Understanding Indonesia through the Australian Lens
How would you feel if you managed to gain plenty of understanding about your country from people of another country?
I have recently got back from a bilateral conference called Conference of Australian and Indonesian Youth (CAUSINDY) 2016. It was held in Nusa Dua, Bali, from 7-10 September 2016. After two years of studies in Australia, I felt the longing to learn further from the two countries that I feel so dearly of, Australia and Indonesia.
The conference aims to bridge the relationship and understanding between 15 delegates from each Australia and Indonesia. I was only expecting to learn strictly about Australia and Indonesia’s bilateral relationship, but little did I know I was going to learn so much about my country, more than ever.
As I comfortably arrived at the hotel lobby and met my fellow delegates, I was surprised to see how l lacked one important, yet overlooked, element: batik.
The majority of delegates, both from Indonesia and Australia, were wearing some of the nicest batik I have ever seen. And there I was, wearing a printed blue shirt that I bought in Melbourne. Moving on from the batik fiasco, the conference quickly amused me as we discussed about a whole range of things, from politics, the economy, technology, environmental sustainability, to bridging cultures between Australia and Indonesia.
However, one important question remains. How can Australia and Indonesia, the two countries so close to each other in proximity, yet very different in many aspects, can enhance their relationship, especially from the youth perspective?
Several significant key points out of the conference that struck me the most are:
- Australia thinks Indonesia needs Australia a lot more than Australia does for Indonesia.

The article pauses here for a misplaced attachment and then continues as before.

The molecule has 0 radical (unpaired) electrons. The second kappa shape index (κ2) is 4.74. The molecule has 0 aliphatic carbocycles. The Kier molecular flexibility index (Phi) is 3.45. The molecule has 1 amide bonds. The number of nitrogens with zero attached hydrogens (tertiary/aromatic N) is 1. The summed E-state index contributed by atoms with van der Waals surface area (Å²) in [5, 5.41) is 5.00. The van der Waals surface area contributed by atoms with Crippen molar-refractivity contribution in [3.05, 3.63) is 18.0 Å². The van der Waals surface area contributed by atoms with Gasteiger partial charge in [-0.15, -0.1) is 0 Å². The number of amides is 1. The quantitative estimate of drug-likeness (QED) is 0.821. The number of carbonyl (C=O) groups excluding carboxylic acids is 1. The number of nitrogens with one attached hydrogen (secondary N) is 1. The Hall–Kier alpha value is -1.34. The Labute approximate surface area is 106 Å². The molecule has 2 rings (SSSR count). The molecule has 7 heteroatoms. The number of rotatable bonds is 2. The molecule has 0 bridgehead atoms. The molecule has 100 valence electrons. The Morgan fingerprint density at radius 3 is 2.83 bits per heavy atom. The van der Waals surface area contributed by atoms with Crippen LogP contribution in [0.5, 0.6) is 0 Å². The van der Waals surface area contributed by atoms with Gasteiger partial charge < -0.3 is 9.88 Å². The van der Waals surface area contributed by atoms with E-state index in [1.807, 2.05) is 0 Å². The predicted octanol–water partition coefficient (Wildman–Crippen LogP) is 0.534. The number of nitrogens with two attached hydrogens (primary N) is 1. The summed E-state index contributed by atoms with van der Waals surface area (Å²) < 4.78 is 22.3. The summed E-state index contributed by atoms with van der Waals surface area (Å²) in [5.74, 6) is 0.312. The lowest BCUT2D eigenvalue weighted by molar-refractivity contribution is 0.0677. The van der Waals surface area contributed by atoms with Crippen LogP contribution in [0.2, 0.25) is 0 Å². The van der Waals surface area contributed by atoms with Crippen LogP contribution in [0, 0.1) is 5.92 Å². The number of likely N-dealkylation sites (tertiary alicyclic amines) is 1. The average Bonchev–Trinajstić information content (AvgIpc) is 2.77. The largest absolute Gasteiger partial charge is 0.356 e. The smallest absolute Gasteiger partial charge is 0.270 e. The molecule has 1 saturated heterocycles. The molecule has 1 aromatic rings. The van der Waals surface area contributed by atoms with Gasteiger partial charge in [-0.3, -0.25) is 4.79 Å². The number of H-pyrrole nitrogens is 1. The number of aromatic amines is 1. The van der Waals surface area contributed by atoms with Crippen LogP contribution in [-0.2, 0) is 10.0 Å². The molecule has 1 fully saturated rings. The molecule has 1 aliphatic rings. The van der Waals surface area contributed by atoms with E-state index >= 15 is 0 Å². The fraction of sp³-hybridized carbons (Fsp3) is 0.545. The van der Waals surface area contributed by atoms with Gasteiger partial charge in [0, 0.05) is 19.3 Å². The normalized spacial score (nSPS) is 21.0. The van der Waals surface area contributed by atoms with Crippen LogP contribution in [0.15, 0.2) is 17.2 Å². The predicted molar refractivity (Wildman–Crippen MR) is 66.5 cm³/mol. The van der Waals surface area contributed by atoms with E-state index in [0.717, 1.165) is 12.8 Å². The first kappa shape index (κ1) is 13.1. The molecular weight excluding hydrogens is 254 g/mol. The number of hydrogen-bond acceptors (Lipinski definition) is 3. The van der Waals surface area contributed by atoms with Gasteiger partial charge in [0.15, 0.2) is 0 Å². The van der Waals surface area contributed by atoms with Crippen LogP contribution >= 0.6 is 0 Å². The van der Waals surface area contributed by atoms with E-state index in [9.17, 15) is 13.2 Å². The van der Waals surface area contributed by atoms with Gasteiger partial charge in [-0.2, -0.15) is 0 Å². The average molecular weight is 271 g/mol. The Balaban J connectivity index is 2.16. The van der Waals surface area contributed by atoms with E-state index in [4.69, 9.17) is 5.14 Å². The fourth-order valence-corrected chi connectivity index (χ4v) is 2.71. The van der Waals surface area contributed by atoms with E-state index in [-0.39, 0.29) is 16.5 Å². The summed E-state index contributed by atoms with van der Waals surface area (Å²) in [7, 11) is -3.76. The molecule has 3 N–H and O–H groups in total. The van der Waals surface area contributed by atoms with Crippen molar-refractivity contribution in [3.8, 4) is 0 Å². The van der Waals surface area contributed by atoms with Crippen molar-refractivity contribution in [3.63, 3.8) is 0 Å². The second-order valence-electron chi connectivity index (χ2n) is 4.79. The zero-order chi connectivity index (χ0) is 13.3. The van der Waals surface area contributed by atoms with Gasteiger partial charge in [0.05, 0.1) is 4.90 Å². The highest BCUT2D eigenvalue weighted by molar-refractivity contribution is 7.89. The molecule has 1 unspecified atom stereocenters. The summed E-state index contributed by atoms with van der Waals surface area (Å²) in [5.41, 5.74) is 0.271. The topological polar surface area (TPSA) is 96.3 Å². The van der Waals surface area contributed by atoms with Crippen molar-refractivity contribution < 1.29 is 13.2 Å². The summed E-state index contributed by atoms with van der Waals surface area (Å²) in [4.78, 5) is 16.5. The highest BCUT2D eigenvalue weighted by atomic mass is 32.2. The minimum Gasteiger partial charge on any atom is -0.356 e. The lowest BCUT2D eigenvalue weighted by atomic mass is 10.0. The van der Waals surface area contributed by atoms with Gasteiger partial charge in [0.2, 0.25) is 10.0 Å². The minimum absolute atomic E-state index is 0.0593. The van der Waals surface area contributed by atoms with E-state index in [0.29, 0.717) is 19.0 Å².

- Indonesia’s current foreign policy is a lot more selective and deliverables-oriented than before.
- For the past few years, the Australia-Indonesia relationship can be summed up in one title: Pride and Prejudice
- A lot fewer Australians are studying Indonesian language in secondary / tertiary level of education, compared to the primary education level.
- According to a recent study by PricewaterhouseCoopers, Indonesia’s economy will have doubled Australia’s by 2030.
Another interesting discussion that came to light was about visa issues, both for Australian and Indonesian. It is known to almost everyone that obtaining an Australian working visa is really difficult, especially for international students after completing their studies. This is mainly due to Australia’s heavy orientation towards graduate skillset; they will only consider graduates who studied in the field that they deem important or ‘in demand’ by the Australian job market. Most of these are in the field of engineering, nursery, and information technology.
With this limitation, Australia is trying to implement other options to ease more international students to be eligible to work or study in Australia. Some of these include the 1-year tourist working visa, which will allow young job-seekers to work in Australia for a year. Nevertheless, the continuation of this will depend on the employers, or again, the Australian immigration.